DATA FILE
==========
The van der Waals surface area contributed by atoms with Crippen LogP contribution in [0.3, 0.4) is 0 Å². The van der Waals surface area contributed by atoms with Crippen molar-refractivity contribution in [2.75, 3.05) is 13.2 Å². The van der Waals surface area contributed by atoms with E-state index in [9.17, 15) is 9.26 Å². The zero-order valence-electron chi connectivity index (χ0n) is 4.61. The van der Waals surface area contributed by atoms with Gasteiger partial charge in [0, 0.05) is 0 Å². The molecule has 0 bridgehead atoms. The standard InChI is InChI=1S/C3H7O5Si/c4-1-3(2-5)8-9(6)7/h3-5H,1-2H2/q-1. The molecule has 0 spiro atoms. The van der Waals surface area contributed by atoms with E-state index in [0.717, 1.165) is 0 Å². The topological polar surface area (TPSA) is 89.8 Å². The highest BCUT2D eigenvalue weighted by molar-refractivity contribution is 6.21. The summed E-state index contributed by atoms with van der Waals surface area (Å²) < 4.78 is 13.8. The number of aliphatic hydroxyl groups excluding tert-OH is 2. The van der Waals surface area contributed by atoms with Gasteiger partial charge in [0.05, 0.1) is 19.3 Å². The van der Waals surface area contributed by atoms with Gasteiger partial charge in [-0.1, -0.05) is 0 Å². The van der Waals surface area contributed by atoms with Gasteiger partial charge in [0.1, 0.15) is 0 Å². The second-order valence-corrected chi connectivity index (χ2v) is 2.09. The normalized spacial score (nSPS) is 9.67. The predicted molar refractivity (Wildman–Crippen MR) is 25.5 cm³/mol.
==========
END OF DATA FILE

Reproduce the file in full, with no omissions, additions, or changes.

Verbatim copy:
The van der Waals surface area contributed by atoms with Crippen LogP contribution in [0.3, 0.4) is 0 Å². The van der Waals surface area contributed by atoms with Crippen molar-refractivity contribution in [2.75, 3.05) is 13.2 Å². The van der Waals surface area contributed by atoms with E-state index in [9.17, 15) is 9.26 Å². The zero-order valence-electron chi connectivity index (χ0n) is 4.61. The van der Waals surface area contributed by atoms with Gasteiger partial charge in [0, 0.05) is 0 Å². The molecule has 0 bridgehead atoms. The standard InChI is InChI=1S/C3H7O5Si/c4-1-3(2-5)8-9(6)7/h3-5H,1-2H2/q-1. The molecule has 0 spiro atoms. The van der Waals surface area contributed by atoms with E-state index in [0.717, 1.165) is 0 Å². The topological polar surface area (TPSA) is 89.8 Å². The highest BCUT2D eigenvalue weighted by molar-refractivity contribution is 6.21. The summed E-state index contributed by atoms with van der Waals surface area (Å²) < 4.78 is 13.8. The number of aliphatic hydroxyl groups excluding tert-OH is 2. The van der Waals surface area contributed by atoms with Gasteiger partial charge in [0.05, 0.1) is 19.3 Å². The van der Waals surface area contributed by atoms with Gasteiger partial charge in [-0.1, -0.05) is 0 Å². The van der Waals surface area contributed by atoms with Gasteiger partial charge in [0.1, 0.15) is 0 Å². The second-order valence-corrected chi connectivity index (χ2v) is 2.09. The normalized spacial score (nSPS) is 9.67. The predicted molar refractivity (Wildman–Crippen MR) is 25.5 cm³/mol.